CIA hit teams work in a man’s world. But an HBO documentary titled “Manhunt” demonstrates the value of a strong woman’s touch in finding deadly terrorists and, well, taking them out.
PBS NewsHour correspondent Margaret Warner’s story broadcast May 1 on KACV-TV talks about “Manhunt” and discusses the work of six women who played a huge role in gathering intelligence on al-Qaida, the organization that Osama bin Laden led until he met his demise in early May 2011.
Bin Laden was killed by a Navy SEAL-CIA hit team that landed in his compound in Pakistan in the wee hours of May 2, 2011. The men who took bin Laden out operated with skill and precision.
But they didn’t go in exactly blind. They had help from CIA analysts who worked since the 1990s gathering intelligence on this individual’s travels, his habits, his family — almost every aspect of his life.
The acclaimed film “Zero Dark Thirty” features one woman who led the intelligence-gathering that preceded the successful raid. But as Warner’s broadcast points out, a group of women called the “Sisterhood” within the CIA worked tirelessly for years on this effort.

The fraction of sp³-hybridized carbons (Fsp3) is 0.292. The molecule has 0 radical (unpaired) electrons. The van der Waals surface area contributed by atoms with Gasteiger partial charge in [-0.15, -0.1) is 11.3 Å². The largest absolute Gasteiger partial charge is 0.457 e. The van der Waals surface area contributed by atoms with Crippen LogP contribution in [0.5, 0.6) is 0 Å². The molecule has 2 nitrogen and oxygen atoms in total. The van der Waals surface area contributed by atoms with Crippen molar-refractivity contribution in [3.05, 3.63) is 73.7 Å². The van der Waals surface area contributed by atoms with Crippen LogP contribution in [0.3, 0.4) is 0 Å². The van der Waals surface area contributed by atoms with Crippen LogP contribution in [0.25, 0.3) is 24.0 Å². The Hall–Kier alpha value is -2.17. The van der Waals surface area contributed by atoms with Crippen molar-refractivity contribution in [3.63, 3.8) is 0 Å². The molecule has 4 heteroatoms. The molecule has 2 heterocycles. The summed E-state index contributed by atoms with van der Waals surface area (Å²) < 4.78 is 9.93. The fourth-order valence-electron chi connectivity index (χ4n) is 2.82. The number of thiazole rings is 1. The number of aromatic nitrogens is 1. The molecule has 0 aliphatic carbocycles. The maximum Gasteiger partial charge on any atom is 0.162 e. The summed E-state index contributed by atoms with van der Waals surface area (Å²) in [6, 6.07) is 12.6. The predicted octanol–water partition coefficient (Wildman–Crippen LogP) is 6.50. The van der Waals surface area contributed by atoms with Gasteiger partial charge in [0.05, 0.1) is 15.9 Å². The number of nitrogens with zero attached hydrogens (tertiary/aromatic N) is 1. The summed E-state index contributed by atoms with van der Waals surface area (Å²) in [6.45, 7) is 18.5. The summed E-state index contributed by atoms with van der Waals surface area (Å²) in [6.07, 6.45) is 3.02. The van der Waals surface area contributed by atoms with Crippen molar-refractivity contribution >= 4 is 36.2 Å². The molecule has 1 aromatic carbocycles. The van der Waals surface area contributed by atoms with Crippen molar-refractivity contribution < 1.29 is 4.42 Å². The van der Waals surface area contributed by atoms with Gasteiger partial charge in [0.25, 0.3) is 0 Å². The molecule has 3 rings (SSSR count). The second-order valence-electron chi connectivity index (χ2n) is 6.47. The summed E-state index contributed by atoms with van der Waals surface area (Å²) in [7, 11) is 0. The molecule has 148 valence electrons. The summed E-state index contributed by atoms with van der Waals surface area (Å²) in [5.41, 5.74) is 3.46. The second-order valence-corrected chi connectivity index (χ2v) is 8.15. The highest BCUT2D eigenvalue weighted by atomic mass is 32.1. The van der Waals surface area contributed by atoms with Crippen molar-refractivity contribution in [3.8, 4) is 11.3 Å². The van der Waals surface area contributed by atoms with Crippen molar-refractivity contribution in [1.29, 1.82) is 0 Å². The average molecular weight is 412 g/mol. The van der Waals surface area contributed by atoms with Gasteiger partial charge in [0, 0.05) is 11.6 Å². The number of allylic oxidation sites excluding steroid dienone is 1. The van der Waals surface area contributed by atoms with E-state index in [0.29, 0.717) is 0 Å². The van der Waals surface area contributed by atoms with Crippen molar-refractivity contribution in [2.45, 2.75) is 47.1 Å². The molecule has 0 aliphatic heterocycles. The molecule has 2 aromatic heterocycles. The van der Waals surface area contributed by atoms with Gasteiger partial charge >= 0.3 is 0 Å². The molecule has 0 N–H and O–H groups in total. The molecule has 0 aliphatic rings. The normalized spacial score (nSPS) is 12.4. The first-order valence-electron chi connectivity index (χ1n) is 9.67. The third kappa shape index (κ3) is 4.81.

Some of the men who executed this mission have been airing their differences in public over who exactly fired the fatal shot at bin Laden. It’s been an unseemly dispute. Perhaps they should take a page from the women whose hard work behind the scenes handed them the intelligence they needed to do the job — and keep their differences to themselves.
Meanwhile, Margaret Warner’s reporting on “Manhunt” is worth a look.